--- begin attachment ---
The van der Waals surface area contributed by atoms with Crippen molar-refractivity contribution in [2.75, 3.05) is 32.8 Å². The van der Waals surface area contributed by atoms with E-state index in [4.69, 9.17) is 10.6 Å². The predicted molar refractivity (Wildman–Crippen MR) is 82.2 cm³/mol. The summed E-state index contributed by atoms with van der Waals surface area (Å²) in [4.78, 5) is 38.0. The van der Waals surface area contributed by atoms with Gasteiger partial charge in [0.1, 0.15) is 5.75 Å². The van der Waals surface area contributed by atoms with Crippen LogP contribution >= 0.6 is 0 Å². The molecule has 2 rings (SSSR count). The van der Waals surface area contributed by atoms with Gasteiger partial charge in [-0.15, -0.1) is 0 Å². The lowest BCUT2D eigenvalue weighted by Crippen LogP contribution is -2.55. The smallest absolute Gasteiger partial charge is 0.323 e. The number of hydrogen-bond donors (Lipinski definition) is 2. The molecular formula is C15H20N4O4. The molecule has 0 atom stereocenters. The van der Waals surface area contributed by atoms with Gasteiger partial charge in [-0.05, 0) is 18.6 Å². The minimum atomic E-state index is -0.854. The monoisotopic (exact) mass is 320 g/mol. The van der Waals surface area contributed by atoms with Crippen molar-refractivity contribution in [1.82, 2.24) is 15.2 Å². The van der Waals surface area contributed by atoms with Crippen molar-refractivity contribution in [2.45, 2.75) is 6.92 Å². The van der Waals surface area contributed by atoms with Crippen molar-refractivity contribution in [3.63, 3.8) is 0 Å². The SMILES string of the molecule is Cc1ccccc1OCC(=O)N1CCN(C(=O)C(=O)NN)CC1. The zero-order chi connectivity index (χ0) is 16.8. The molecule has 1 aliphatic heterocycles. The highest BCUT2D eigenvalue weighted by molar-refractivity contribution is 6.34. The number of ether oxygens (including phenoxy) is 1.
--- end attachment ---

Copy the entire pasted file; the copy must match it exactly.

The van der Waals surface area contributed by atoms with Crippen molar-refractivity contribution in [2.75, 3.05) is 32.8 Å². The van der Waals surface area contributed by atoms with E-state index in [4.69, 9.17) is 10.6 Å². The predicted molar refractivity (Wildman–Crippen MR) is 82.2 cm³/mol. The summed E-state index contributed by atoms with van der Waals surface area (Å²) in [4.78, 5) is 38.0. The van der Waals surface area contributed by atoms with Gasteiger partial charge in [0.1, 0.15) is 5.75 Å². The van der Waals surface area contributed by atoms with Crippen LogP contribution >= 0.6 is 0 Å². The molecule has 2 rings (SSSR count). The van der Waals surface area contributed by atoms with Gasteiger partial charge in [-0.15, -0.1) is 0 Å². The lowest BCUT2D eigenvalue weighted by Crippen LogP contribution is -2.55. The smallest absolute Gasteiger partial charge is 0.323 e. The number of hydrogen-bond donors (Lipinski definition) is 2. The molecular formula is C15H20N4O4. The molecule has 0 atom stereocenters. The van der Waals surface area contributed by atoms with Gasteiger partial charge in [-0.05, 0) is 18.6 Å². The minimum atomic E-state index is -0.854. The monoisotopic (exact) mass is 320 g/mol. The van der Waals surface area contributed by atoms with Crippen molar-refractivity contribution in [1.82, 2.24) is 15.2 Å². The van der Waals surface area contributed by atoms with Crippen molar-refractivity contribution in [2.45, 2.75) is 6.92 Å². The van der Waals surface area contributed by atoms with Crippen molar-refractivity contribution in [3.63, 3.8) is 0 Å². The SMILES string of the molecule is Cc1ccccc1OCC(=O)N1CCN(C(=O)C(=O)NN)CC1. The zero-order chi connectivity index (χ0) is 16.8. The molecule has 1 aliphatic heterocycles. The highest BCUT2D eigenvalue weighted by molar-refractivity contribution is 6.34. The number of ether oxygens (including phenoxy) is 1.